Monday 2 November 2009

The Men Who Stare at Falcons

There was another report today of a possible/probable/putative Eleonora’s Falcon in ‘Area 51’ (also known as Dreamland). This was at least the eighth report in the area since the middle of September. At least three different birds have been involved – a dark morph, a pale morph and now a juvenile. Just what is going on down there? Is there something we’re not being told?

The Leicester Llama has obtained the following classified document which may shed some light on the matter:

Tuesday 27 October 2009

I think it may have been said before, but...


A phone call from Steve Lister this morning had me heading to Rutland Water (in my much improved car which no longer goes ‘clunge’ just before coming to a standstill, ‘rerrp, rerrp, rerrp’ when pulling away or ‘tikka-tikka-tikka-tikka-tikka’ when going round corners – thanks to Rob’s dad’s garage! *) hoping to see the county’s third ever Shore Lark. However, just like the previous two, this one had only shown itself to the finder before promptly buggering off. We searched all the shoreline around Whitwell where he’d seen it, and both sides of the Hambleton Peninsula before reluctantly accepting that it must have flown straight through.

Now, whilst obviously offering sincere congratulations to Steve on an excellent find, I do think this is just a little unfair after he gripped us all off with the Little Bittern the other week. Especially as I rang him about that and didn’t have to time to get there myself before it got dark! In fact I think I should be allowed to add one to my county list as well, as I would have seen the Little Bittern had it been identified as such when I first heard about it.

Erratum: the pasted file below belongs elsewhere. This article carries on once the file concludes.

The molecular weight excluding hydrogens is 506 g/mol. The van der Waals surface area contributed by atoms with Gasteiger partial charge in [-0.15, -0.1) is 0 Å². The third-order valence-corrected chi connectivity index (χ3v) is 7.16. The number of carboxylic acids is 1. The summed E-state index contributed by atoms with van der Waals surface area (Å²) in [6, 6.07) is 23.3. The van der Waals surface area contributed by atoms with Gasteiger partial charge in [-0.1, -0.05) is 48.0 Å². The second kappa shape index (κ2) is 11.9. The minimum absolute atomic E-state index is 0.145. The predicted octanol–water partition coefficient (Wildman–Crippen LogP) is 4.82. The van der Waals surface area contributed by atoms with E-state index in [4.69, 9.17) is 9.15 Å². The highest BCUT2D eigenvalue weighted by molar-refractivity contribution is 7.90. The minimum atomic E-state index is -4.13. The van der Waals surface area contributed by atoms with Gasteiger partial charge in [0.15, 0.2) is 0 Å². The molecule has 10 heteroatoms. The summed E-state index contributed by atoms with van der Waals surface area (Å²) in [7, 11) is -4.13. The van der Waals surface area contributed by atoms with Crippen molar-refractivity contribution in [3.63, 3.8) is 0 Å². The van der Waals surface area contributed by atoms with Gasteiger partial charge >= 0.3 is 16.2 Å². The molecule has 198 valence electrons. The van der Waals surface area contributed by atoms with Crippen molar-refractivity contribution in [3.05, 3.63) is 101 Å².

* – for anyone interested in the technical details, the clunge-ing, rerrp rerrp-ing and tikka-tikka-ing were apparently due to a broken tooth on the ABS reluctor ring on the front offside CV joint. I just nodded and tried to look like I knew what he was talking about.

Saturday 24 October 2009

Don't you just love the tabloids

Thanks to Matthew Berriman for alerting me to this gem:

'Cretin' is too kind a word for the journalist who wrote this and the picture editor who came up with that photo...

Thursday 22 October 2009

Christmas is coming...

...and I’m skint. Plus I need a new scope as my old one is terminally broken. So I make no apologies for advertising my professional services here, in particular my pet portraits, which make an ideal Christmas gift, as they say:

Prices start at a very reasonable £95 (unframed, including p&p) for an 8 x 8 inch head and shoulders portrait, but you can have any size you like (within reason – a 100 foot square picture would take me several years and cost you £144,000 at the same rate per square inch as an 8 x 8 inch one!).